Q: Why are the Europeans better than the Amercians? A: Golf carts.

Steve O Speak

A Guest Blog By Fanspeak Contributing Writer Pedro Dewey:

Since anyone who has played golf with me even just one time is painfully aware of my disdain for themotorized golf cart, I will come clean right up front and admit that I am indeed the poster boy for thewalking golfer. It is my opinion that golf carts have no place in the game – which, without them, mightbe more often referred to as a “sport” – because they take most of the athleticism out of the activity, damage the golf course, and require evil concrete or asphalt paths that WAY too often kick a marginally poor shot into the crap and cost us penalty strokes and expensive golf balls. But enough about me.

The fact that Americans need fewer cart paths and more exercise probably has no bearing on the outcome of the Ryder Cup. What does matter is that golf carts have replaced the golfer’s best friend –his caddy – and removed the best part from the game – walking the course.
Walking the course and using caddies is a way of life in the British Isles and much of Europe. Carts paths are very rare and “buggies” are generally for the handicapped or extremely elderly. If a Scotsman even saw an artist’s rendition of carts paths snaking around the Old Course he’d lose his fish-n-chips. Besides, the opportunity to drink as many beers at as many pubs as you can in a week or two, one of the mostenjoyable pieces to a golf trip across the pond is having a caddy. I ended up the only girl caddy at theOld Head of Kinsale, so of course I asked her why she worked there. She answered a question with a question: “Wouldn’t you like to be the only man at your job?” She had an excellent point, though shewas too young to understand that were I in that complementary position I’d need 12 weeks of vacationso I could take off the last week of every month. But I digress.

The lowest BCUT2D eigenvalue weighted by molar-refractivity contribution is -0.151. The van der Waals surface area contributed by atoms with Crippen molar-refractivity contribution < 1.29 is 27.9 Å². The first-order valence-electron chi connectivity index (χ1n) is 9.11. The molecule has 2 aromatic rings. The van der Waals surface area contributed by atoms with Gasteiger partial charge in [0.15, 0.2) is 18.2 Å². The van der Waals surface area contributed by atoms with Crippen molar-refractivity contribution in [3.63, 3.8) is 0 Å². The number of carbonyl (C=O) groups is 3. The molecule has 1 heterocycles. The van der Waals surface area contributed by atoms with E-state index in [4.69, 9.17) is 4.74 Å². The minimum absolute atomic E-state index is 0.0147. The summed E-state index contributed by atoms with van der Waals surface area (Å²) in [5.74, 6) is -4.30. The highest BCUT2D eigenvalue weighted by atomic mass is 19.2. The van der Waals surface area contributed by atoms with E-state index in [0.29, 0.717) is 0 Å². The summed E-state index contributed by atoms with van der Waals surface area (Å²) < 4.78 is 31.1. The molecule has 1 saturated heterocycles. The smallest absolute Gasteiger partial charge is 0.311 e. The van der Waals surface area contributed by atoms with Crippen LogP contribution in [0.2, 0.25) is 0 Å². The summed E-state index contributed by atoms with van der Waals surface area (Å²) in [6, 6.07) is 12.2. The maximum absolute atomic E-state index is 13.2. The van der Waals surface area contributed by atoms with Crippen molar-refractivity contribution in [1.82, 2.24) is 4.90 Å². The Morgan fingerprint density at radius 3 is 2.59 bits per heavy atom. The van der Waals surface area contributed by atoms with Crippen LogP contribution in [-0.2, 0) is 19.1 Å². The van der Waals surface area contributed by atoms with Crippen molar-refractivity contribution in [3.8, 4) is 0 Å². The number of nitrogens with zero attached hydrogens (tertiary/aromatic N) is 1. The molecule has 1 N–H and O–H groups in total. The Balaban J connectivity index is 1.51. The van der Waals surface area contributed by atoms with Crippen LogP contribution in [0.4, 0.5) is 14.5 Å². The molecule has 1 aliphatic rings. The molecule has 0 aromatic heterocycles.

Sure the golf cart can carry your clubs and give you the yardage to the pin. But when is the last time your golf cart found your ball in the long grass? When has it cleaned your ball for you, read a putt for you, or distracted you with a funny anecdote after you just shanked your chip into the bunker? More to the point, when do you think the money you paid for it helped put that golf cart through college? Do you think that golf cart makes good use of the free golf it may get late in the day or on Mondays? Would that golf cart be spending its time somewhere less expensive than a golf course if you weren’t paying for its services?

Without the past predominance of caddies, we probably wouldn’t have had several greats of American golf like Lee Trevino or Ben Hogan. Harvey Penick likely wouldn’t have given us his “Little Red Book”or the great Gentle Ben Crenshaw and his tears of triumph and mourning at Augusta in 1995. And we certainly wouldn’t have the great story of Frances Ouimet at the 1913 U.S. Open.

There are plenty of kids who, like I did, play golf regularly in the summertime at an inexpensive municipal course. When I was in high school, we could play Hains Point all day for $8 during the week. Some of us played a lot and developed enough skills to be decent recreational players as adults. But apart time obsession with golf for a few weeks every summer isn’t NEARLY enough to develop the skills needed to be a champion golfer. You need to spend pretty much ALL your spare time at the golf club –especially if you aren’t privileged enough to have a swing coach, a sports psychologist, and a personal trainer helping you develop game, mind, and body. As a caddy, you might not always be playing or practicing, but you will always be learning about golf by being around the game and around those who love the game. Nowadays, if you don’t have parents belong to the club, you won’t be spending much of your first 18 years there unless you are a golf cart.